tv [untitled] October 9, 2011 4:00pm-4:30pm PDT
ferrell, as well as the board president, david chiu. the clerk is andrea. we want to thank the following members of sfgtv for covering this meeting today. mark and nona. madam clerk, do have announcements? >> yes. i ask that you turn off all or ringers on phones. please fill it is bigger card. you may turn it in to the right side of the podium. we want the motion for the committee report on the october 4 board of supervisors agenda, unless otherwise stated. >> thank you very much. as was indicated, this is a special meeting of the government audits and oversight committee. those of you who are here, thank you for your presence. we're working on getting an overflow room in the event that we needed more space. once we know what that overflow room will be, we will announce it. let me simply began by noting
that this is legislation that i introduced, and i want to thank my colleagues on the board of supervisors who have been co- sponsors of this legislation, beginning with supervisor cohen, supervisor mar, supervisor avalos, supervisor kim, and supervisor mirkarimi. i also want to think it the very broad coalition that has worked together in the last few months to tackle this very important issue, beginning with the progressive workers alliance, the labor council, and so many small businesses that have also been impacted by this issue in that have come forward throughout this process to voice their opinion about this important matter. let me simply begin by saying that, from my perspective, and i have been on this board for
three years now. there are times when we tackle issues that become a defining issues. the finding in the sense that not -- they not only address specific policy concerns that underlie the legislation, but issues that define who we are as a city. and in my view, this is one of those issues. the process that we have followed in drafting this legislation has been a long process, a carefully thought out process, that has led us to reconsider some points of the legislation. and as introduced in its latest iteration, the legislation is a modification of the original version. after hearing from a number of individuals, including business owners, including members of the business community, there were some points that they raised that our modification addresses. so we have before us what is already a modified piece of legislation that really tries to
strike a middle ground, a balance, on what is a very complicated issue. but let me make a couple of key points about why it is so important for us to make sure that this legislation is voted on as soon as possible. this legislation, first and foremost, gives workers a chance to receive routine medical procedures after working for several years. the way that health care reimbursement accounts work, by definition, they place workers who are covered by those accounts at a disadvantage, vis- a-vis, workers get health insurance. luckily in san francisco, the vast majority of businesses covered by the ordinance are doing the right thing, but there is a small security, 13% of businesses that are primarily relying on these accounts. these workers, if they're lucky enough to be about to get work full time and work in entire year, at the most can accumulate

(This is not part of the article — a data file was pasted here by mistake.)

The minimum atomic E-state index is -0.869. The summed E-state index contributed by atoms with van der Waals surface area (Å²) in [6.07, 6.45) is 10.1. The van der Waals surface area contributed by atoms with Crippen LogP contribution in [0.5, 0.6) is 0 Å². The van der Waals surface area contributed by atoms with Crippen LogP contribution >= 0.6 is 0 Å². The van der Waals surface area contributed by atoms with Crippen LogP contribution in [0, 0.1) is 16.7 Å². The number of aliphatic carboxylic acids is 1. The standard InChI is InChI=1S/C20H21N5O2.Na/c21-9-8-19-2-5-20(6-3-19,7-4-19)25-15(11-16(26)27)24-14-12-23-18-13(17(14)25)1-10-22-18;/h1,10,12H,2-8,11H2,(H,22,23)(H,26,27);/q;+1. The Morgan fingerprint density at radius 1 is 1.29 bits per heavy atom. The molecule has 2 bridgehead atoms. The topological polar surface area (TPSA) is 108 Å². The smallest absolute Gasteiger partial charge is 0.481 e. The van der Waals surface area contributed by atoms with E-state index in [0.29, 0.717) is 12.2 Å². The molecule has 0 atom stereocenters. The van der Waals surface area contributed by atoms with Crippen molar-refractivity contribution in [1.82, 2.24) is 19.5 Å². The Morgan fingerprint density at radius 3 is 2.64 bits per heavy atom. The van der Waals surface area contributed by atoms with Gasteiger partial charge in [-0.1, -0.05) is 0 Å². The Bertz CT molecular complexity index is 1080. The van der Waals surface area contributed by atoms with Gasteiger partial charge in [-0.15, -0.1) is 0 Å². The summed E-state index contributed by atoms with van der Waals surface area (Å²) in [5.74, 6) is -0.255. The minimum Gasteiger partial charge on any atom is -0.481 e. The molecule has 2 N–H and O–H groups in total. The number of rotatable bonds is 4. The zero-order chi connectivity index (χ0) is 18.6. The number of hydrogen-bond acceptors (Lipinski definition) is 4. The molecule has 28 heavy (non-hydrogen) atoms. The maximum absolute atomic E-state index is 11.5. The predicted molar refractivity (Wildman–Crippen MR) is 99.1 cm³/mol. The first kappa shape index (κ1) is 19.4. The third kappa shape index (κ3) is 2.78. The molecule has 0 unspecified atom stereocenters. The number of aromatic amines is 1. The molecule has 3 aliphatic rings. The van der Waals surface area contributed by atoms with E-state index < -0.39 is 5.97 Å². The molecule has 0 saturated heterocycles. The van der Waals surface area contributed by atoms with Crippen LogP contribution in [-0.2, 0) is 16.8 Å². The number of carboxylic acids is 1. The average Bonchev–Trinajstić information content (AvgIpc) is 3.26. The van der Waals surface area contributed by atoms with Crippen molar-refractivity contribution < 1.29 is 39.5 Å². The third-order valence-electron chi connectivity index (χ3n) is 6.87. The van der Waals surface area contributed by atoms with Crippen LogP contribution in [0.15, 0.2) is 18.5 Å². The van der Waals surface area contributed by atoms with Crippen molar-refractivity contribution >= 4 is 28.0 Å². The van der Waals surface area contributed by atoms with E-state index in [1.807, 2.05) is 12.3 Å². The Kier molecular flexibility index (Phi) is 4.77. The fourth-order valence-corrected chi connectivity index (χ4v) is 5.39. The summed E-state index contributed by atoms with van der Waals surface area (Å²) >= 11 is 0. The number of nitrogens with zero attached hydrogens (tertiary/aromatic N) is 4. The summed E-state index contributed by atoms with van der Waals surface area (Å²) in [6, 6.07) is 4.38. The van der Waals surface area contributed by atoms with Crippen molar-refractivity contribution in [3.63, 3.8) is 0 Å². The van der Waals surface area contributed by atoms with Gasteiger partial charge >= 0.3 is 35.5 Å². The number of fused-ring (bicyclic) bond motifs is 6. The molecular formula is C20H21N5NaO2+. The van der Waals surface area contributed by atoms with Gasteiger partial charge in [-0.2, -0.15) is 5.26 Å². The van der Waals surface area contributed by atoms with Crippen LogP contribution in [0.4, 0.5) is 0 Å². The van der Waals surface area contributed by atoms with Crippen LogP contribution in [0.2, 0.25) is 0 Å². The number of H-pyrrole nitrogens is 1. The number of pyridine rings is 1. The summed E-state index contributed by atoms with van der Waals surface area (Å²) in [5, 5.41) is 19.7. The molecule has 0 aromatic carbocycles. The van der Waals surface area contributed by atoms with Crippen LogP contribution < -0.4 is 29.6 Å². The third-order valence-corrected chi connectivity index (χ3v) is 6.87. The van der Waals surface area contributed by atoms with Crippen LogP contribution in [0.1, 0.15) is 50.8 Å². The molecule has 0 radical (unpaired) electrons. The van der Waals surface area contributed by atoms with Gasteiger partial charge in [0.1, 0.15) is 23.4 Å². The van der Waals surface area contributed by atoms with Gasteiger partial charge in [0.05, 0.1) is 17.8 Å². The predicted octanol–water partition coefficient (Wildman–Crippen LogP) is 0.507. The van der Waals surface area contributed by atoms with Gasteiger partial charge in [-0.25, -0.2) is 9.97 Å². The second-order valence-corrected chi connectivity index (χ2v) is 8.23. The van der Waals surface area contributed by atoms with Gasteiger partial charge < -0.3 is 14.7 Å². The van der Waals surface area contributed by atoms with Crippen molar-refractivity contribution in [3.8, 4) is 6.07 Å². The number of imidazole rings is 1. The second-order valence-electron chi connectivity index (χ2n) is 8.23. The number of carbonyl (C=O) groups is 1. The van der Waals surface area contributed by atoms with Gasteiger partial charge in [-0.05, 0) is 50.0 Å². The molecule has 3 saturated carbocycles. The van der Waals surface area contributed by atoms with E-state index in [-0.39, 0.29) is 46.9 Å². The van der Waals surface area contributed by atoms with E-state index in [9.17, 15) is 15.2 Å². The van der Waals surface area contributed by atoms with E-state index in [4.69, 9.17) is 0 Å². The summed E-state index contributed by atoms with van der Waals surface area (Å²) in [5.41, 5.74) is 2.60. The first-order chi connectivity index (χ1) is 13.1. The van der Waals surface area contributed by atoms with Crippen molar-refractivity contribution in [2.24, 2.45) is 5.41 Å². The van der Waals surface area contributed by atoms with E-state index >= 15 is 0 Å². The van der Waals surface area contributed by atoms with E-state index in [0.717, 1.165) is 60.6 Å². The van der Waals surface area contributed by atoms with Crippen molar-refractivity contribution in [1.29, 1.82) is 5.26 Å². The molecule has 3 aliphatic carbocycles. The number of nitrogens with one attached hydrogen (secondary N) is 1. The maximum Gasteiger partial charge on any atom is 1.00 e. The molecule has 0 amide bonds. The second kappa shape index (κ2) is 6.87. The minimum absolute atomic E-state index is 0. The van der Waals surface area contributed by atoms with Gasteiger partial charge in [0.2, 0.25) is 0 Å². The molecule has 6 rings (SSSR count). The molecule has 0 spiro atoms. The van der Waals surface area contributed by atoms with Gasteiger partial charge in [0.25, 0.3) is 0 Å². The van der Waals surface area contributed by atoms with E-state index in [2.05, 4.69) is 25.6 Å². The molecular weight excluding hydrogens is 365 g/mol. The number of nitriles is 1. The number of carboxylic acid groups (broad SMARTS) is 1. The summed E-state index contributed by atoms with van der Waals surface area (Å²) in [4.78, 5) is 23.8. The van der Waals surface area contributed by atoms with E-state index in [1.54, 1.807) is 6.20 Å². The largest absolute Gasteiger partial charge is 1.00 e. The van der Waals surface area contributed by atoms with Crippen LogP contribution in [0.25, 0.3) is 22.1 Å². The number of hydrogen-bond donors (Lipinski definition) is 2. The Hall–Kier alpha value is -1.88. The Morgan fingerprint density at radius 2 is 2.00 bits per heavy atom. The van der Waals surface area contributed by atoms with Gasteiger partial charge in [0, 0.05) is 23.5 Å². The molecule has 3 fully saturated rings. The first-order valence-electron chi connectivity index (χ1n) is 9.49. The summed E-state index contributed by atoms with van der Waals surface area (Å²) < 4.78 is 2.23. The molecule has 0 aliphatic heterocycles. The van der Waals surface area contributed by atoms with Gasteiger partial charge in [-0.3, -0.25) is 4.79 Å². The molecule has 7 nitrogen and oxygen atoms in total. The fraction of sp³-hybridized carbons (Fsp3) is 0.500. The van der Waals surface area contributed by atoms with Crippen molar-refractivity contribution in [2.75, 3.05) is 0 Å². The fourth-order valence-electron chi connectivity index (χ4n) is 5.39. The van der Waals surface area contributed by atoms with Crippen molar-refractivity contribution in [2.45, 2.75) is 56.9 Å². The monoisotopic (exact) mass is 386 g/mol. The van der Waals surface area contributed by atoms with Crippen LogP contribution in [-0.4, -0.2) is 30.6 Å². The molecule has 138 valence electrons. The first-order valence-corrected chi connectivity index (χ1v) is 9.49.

about four thousand dollars in these accounts. we know that many of these workers are accumulating a lot less than that. some of them, a few hundred dollars, and it runs the gamut. when you put that in the context of what it dictates to get basic health care in san francisco, you can see why this is so important. if you look at the mill workers and the way they are impacted by this liberal -- if you look at the mill workers in the way they are impacted by this loophole, the average cost of childbirth in san francisco without any complications is $16,000. $16,000. that means that a female worker working in a restaurant in san francisco has to work four years to be able to pay for what is, by most accounts, we would agree something that is a very basic procedure and is the essential to the well-being of the family. childbirth, $16,000.
when you put that in the context of the proposal that has been put forward by the chamber of commerce, when they want to cap the amount of money that is accumulated in these accounts to four quarters in one year, you're telling that female worker that she can only have $4,000 of that $16,000 procedure covered by health care. i am very lucky that as a supervisor, i have excellent health insurance. i am very lucky that if something happens to me or my partner, we have the ability to go to the hospital. and i am not in the position to tell that was meant, that family, -- to tell that woman, that family, that is to baggage she gets pregnant, even though she works full time, goes to work every day, that $16,000 procedure is not going to be covered. only a fraction will be covered, and the rest of it has to come
out of your own pocket. i do not think it is fair for me as a policymaker, as a supervisor, to expect anything less than what i am getting as an elected official. but it goes beyond the worker. it is also about what happens to consumers. i cannot tell you the number of consumers that i have heard from in the last few weeks who are simply appalled that they, as consumers, go to restaurants in this city, and they are charged in extra feet, 2% to 4%, as the public -- supposedly to cover health care, and we find out that the bulk of the money is not going to the worker for whom that consumer is paying that extra for, but in fact, is pocketed by businesses. i never thought that i would say this. but they got for the "wall street journal."